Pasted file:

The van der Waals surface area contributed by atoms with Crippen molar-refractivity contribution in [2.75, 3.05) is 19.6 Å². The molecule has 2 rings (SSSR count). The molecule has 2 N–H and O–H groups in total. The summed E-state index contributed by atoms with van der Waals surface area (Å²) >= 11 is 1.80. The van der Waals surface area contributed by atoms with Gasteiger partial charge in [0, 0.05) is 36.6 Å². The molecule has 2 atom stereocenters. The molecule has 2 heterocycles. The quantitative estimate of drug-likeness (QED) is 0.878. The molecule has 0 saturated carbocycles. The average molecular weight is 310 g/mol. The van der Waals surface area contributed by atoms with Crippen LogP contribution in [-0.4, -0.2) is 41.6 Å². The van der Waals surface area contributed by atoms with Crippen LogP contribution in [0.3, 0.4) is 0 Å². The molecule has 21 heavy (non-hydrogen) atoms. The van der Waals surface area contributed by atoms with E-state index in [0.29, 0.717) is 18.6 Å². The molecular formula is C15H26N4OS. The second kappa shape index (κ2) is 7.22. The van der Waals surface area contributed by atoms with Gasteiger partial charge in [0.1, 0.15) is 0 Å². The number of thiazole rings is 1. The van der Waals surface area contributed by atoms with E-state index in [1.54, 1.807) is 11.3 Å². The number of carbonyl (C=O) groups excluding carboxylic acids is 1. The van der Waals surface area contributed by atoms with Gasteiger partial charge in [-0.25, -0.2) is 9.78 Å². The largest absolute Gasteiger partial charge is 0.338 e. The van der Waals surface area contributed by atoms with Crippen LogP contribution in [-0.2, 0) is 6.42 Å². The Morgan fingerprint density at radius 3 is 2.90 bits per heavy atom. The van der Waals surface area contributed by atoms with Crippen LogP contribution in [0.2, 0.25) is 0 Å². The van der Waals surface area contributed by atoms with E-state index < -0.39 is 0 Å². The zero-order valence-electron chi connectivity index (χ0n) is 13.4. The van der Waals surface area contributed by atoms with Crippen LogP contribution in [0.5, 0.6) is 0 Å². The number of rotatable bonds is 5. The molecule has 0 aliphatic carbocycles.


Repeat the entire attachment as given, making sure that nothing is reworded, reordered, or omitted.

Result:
The van der Waals surface area contributed by atoms with Crippen molar-refractivity contribution in [2.75, 3.05) is 19.6 Å². The molecule has 2 rings (SSSR count). The molecule has 2 N–H and O–H groups in total. The summed E-state index contributed by atoms with van der Waals surface area (Å²) >= 11 is 1.80. The van der Waals surface area contributed by atoms with Gasteiger partial charge in [0, 0.05) is 36.6 Å². The molecule has 2 atom stereocenters. The molecule has 2 heterocycles. The quantitative estimate of drug-likeness (QED) is 0.878. The molecule has 0 saturated carbocycles. The average molecular weight is 310 g/mol. The van der Waals surface area contributed by atoms with Crippen LogP contribution in [-0.4, -0.2) is 41.6 Å². The van der Waals surface area contributed by atoms with Crippen LogP contribution in [0.3, 0.4) is 0 Å². The molecule has 21 heavy (non-hydrogen) atoms. The van der Waals surface area contributed by atoms with E-state index in [0.29, 0.717) is 18.6 Å². The molecular formula is C15H26N4OS. The second kappa shape index (κ2) is 7.22. The van der Waals surface area contributed by atoms with Gasteiger partial charge in [0.1, 0.15) is 0 Å². The number of thiazole rings is 1. The van der Waals surface area contributed by atoms with E-state index in [1.54, 1.807) is 11.3 Å². The number of carbonyl (C=O) groups excluding carboxylic acids is 1. The van der Waals surface area contributed by atoms with Gasteiger partial charge in [-0.25, -0.2) is 9.78 Å². The largest absolute Gasteiger partial charge is 0.338 e. The van der Waals surface area contributed by atoms with Crippen LogP contribution in [-0.2, 0) is 6.42 Å². The Morgan fingerprint density at radius 3 is 2.90 bits per heavy atom. The van der Waals surface area contributed by atoms with Crippen LogP contribution in [0.2, 0.25) is 0 Å². The van der Waals surface area contributed by atoms with E-state index < -0.39 is 0 Å². The zero-order valence-electron chi connectivity index (χ0n) is 13.4. The van der Waals surface area contributed by atoms with Crippen LogP contribution in [0.5, 0.6) is 0 Å². The number of rotatable bonds is 5. The molecule has 0 aliphatic carbocycles.